This year’s annual CES conference was especially exciting for me because it was the first time I attended as an investor. With so many ideas on display, identifying trends with the most potential for growth and what might be the “next best thing” is usually akin to finding a needle in a haystack, but this year, one product stood out for me from all the rest: Alexa, Amazon’s voice based home operating system. Already a clear leader in smart home innovation, its platform has inspired an entire ecosystem of devices and services around it which is essentially strengthening Amazon’s stronghold in this area even more. But it has also created some interesting opportunities for further innovation by other IoT companies and entrepreneurs in Personal Voice Computing, and I’d like to share some of those today.
So far, the smart home’s initial allure hasn’t quite lived up to its promise, but Alexa seems to be in the right direction. Thanks to Alexa, voice activated homes no longer seem like a distant, unattainable goal, and many companies are taking notice.
With Alexa, Amazon is essentially paving the way for a new model of communication. It is a centralized, discrete device controller that allows for continuously present, hands-and-eyes free, seamless and interactive voice communication that has the potential to become more sophisticated and reliable with time.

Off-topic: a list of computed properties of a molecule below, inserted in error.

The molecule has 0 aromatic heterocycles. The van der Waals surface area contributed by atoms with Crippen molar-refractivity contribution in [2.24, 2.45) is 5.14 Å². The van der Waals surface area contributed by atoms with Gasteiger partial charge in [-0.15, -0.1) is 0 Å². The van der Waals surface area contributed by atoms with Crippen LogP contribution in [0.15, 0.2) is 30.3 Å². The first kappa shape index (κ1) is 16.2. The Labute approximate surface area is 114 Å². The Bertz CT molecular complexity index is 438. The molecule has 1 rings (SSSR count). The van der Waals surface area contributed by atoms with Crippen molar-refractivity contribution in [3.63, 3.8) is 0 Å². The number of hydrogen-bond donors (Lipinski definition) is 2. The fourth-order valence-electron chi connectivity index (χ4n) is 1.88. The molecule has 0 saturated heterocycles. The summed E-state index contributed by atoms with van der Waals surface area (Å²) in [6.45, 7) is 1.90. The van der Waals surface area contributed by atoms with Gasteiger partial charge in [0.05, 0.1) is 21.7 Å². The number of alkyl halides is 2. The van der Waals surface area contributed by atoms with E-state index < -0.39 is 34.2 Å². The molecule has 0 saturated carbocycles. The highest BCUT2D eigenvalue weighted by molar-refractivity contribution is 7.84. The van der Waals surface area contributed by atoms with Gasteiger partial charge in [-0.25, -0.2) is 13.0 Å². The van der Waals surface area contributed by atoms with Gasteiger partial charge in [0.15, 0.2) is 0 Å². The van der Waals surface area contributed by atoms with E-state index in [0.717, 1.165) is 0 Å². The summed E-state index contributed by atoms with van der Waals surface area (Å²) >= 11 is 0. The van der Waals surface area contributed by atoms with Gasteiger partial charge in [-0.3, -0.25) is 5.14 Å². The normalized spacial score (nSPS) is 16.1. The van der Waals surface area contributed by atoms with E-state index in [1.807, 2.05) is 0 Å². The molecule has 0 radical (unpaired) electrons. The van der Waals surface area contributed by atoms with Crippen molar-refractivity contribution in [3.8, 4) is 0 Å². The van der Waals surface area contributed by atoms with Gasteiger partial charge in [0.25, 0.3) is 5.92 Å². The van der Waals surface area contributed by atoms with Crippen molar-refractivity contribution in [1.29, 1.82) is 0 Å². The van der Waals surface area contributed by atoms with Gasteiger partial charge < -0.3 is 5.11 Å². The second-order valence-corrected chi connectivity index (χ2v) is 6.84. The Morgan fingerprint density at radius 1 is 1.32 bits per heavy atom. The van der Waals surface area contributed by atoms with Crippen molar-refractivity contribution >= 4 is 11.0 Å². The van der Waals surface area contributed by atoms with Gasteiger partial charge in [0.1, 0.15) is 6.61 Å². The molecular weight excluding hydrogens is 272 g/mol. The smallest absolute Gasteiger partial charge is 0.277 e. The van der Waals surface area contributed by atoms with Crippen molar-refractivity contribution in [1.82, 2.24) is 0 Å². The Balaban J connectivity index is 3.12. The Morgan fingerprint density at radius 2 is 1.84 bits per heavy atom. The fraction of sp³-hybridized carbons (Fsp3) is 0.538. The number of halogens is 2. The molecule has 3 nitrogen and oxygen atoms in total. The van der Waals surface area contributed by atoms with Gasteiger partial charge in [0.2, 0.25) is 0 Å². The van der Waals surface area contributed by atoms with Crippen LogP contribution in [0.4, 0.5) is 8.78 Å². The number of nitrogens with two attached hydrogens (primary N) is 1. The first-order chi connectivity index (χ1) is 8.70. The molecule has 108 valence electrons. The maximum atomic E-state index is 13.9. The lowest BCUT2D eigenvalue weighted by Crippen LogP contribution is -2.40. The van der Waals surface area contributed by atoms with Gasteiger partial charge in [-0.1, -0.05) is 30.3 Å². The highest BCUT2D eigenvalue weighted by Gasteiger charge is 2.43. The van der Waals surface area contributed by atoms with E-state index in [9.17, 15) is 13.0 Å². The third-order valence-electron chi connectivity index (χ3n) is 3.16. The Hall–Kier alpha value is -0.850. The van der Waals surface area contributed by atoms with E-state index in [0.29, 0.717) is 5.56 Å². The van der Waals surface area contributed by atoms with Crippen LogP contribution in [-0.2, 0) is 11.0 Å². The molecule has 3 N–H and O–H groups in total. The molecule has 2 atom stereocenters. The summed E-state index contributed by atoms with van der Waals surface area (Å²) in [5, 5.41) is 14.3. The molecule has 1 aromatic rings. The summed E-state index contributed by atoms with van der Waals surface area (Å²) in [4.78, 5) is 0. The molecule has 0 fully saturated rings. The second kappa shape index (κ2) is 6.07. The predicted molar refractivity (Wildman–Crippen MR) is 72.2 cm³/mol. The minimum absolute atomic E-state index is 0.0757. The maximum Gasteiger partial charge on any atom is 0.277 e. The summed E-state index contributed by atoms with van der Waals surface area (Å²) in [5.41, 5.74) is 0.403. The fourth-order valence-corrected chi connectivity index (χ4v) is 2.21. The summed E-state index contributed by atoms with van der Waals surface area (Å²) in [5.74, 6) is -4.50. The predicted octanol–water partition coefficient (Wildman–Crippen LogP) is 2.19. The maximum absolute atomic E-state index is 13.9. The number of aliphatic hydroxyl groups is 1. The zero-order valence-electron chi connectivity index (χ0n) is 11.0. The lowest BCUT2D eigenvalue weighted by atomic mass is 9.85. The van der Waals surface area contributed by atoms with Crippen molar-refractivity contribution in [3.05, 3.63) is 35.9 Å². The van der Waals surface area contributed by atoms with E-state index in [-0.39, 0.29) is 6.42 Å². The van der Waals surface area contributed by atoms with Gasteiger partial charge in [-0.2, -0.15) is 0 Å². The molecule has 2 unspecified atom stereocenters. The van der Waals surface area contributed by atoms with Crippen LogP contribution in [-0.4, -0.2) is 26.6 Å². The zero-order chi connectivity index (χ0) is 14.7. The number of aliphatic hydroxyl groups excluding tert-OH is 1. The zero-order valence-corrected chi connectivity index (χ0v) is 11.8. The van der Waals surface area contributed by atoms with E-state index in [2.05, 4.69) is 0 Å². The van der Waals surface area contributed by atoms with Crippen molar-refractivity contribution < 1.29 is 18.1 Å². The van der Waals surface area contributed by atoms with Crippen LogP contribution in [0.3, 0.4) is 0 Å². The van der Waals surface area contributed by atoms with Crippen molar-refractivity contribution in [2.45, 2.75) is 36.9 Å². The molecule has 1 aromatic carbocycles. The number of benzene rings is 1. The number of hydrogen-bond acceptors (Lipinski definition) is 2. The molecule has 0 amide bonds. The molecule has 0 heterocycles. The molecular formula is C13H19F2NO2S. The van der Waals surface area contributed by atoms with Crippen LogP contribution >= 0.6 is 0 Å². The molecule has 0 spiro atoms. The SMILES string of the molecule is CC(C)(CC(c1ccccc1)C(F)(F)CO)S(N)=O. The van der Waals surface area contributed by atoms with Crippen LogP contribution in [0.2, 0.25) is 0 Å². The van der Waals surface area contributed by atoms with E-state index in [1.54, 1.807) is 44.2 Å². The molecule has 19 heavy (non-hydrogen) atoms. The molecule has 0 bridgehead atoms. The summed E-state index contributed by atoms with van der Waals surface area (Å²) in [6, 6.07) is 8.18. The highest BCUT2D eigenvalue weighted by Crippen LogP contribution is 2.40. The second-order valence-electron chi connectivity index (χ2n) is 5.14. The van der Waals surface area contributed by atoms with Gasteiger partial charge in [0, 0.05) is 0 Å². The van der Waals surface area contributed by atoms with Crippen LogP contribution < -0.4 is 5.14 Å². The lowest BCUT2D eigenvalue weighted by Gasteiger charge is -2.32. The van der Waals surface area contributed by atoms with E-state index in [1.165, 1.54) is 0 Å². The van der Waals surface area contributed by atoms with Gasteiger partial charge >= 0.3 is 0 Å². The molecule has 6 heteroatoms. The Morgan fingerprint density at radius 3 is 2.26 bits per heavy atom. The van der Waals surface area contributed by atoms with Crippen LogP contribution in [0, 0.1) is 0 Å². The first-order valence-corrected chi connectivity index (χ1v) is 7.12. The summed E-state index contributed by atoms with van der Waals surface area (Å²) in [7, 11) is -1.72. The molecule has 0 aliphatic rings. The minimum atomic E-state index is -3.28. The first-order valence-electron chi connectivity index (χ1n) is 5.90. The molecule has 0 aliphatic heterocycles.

Just like a classic OS, Alexa is a hybrid piece of software that manages computer resources and provides common services through a consistent set of interfaces. In the same way that Android is considered to be an OS designed primarily for touchscreen mobile devices, Alexa is considered the OS designed primarily for voice controlled screenless home devices. And just as Google used Nexus to demonstrate what Android was capable of, Amazon introduced Echo to demonstrate what Alexa could do. By introducing Alexa in this way, Amazon opened the door to any third-party devices, from cars to laundry machines, that are interested in integrating Alexa into their hardware.
With approximately 1000 controllable devices exhibited at the most recent CES, it’s clear that many other leading manufacturers are already on board.